Other effects included changes in the length and density of dendritic spines, as well as dysfunction in post-stress long-term potentiation (LTP) and long-term depression (LTD). Poor dendrite formation or altered density and morphology of dendrites were associated with dysfunctional memory and depressive-like symptoms.

LTP changes were independent of acute or chronic stress exposure and associated with impaired memory function. Notably, these effects were reversed by capsaicin, which has antidepressant properties.

In 11 of the 16 studies that reported reduced neuroplasticity, mice exhibited poor cognition and increased depressive-like behavior.

Reduced neurogenesis occurred irrespective of the type of stress, duration, or time of biopsy. Conversely, depressive-like symptoms were more likely to be observed in studies where cortisol administration or social defeat stress were used as compared to those that used social instability as the stressor.

The presence of depressive-like symptoms was consistent regardless of the time of behavioral testing. Moreover, the duration of stress was associated with depressive-like responses.

Among adult mice exposed to stress during adolescence, seven studies reported variable effects following the aforementioned negative stress-related effects on the hippocampus. Two studies reported reduced dendritic spine density over time, as well as normal or consistently decreased levels of brain-derived neurotrophic factor (BDNF), which supports cell proliferation, growth, and survival.  

In previous human studies, long-term cognitive impairment and depressive symptoms have been recorded in children who have undergone cancer treatment or adolescents who are undergoing brain radiation, the latter of which abolishes hippocampal neurogenesis.

When adolescent mice were administered a range of therapies, from antidepressants, glutamate receptor inhibitors, glucocorticoid antagonists, or a diet rich in omega-3 fatty acids and vitamin A, negative effects were either prevented or corrected. Importantly, supplements only prevented cognitive changes. 

These medications successfully reversed stress-linked effects by promoting neuronal survival and increased neuroplasticity, which was independent of stress type, duration, or length of treatment.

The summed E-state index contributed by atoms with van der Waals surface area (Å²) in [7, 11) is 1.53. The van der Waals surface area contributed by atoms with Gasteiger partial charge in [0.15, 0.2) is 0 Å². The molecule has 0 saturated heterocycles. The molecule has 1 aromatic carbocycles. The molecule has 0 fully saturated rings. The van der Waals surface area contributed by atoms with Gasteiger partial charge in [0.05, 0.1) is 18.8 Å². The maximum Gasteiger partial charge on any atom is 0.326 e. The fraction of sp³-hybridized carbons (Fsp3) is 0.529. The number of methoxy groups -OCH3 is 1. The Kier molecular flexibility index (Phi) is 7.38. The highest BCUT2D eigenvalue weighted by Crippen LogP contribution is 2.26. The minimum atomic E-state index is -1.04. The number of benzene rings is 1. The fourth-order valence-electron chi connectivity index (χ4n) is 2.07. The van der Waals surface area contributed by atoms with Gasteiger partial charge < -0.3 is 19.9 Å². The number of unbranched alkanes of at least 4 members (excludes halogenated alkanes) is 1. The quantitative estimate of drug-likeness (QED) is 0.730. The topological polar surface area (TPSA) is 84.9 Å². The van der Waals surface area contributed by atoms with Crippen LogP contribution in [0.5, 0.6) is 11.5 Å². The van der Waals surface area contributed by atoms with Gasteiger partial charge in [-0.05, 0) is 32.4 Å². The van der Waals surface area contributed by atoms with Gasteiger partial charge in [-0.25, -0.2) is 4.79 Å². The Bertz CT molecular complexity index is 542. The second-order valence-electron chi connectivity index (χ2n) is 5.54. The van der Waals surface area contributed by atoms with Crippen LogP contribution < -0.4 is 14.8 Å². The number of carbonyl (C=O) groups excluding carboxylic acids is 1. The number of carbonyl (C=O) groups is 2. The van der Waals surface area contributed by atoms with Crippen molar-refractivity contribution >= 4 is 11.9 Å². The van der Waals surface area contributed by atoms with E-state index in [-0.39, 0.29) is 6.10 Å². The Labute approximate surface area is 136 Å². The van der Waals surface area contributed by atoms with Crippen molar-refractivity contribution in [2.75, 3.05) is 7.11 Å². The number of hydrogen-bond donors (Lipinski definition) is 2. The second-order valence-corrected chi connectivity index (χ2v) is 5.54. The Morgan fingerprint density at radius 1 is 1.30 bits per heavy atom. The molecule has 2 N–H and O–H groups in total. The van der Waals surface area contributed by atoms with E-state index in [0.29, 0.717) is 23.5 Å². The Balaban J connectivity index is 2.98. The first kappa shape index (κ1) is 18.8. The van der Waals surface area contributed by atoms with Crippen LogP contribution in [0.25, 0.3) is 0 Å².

What are the implications?

Together, these studies found that detrimental effects on neuroplasticity, cognitive functions and behaviour can either persist or develop in adulthood as a consequence of stress exposure during adolescence, and demonstrate the beneficial role of nutritional interventions in preventing these effects.”

The current review only discussed preclinical studies; therefore, further studies are needed to understand the utility of these findings in clinical settings.

Newer neuroimaging tools are crucial for assessing human hippocampal neurogenesis in vivo to allow researchers to determine how stress affects neurogenesis and how this is reflected in human beings. These studies will also enable researchers to evaluate the impact of any potential therapeutic intervention.  

Journal reference:
  • Borsini, A., Giacobbe, J., Mandal, G., & Boldrini, M. (2023). Acute and long-term effects of adolescence stress exposure on rodent adult hippocampal neurogenesis, cognition, and behaviour. Molecular Psychiatry. doi:10.1038/s41380-023-02229-2.
Dr. Liji Thomas

Written by

Dr. Liji Thomas

Dr. Liji Thomas is an OB-GYN, who graduated from the Government Medical College, University of Calicut, Kerala, in 2001. Liji practiced as a full-time consultant in obstetrics/gynecology in a private hospital for a few years following her graduation. She has counseled hundreds of patients facing issues from pregnancy-related problems and infertility, and has been in charge of over 2,000 deliveries, striving always to achieve a normal delivery rather than operative.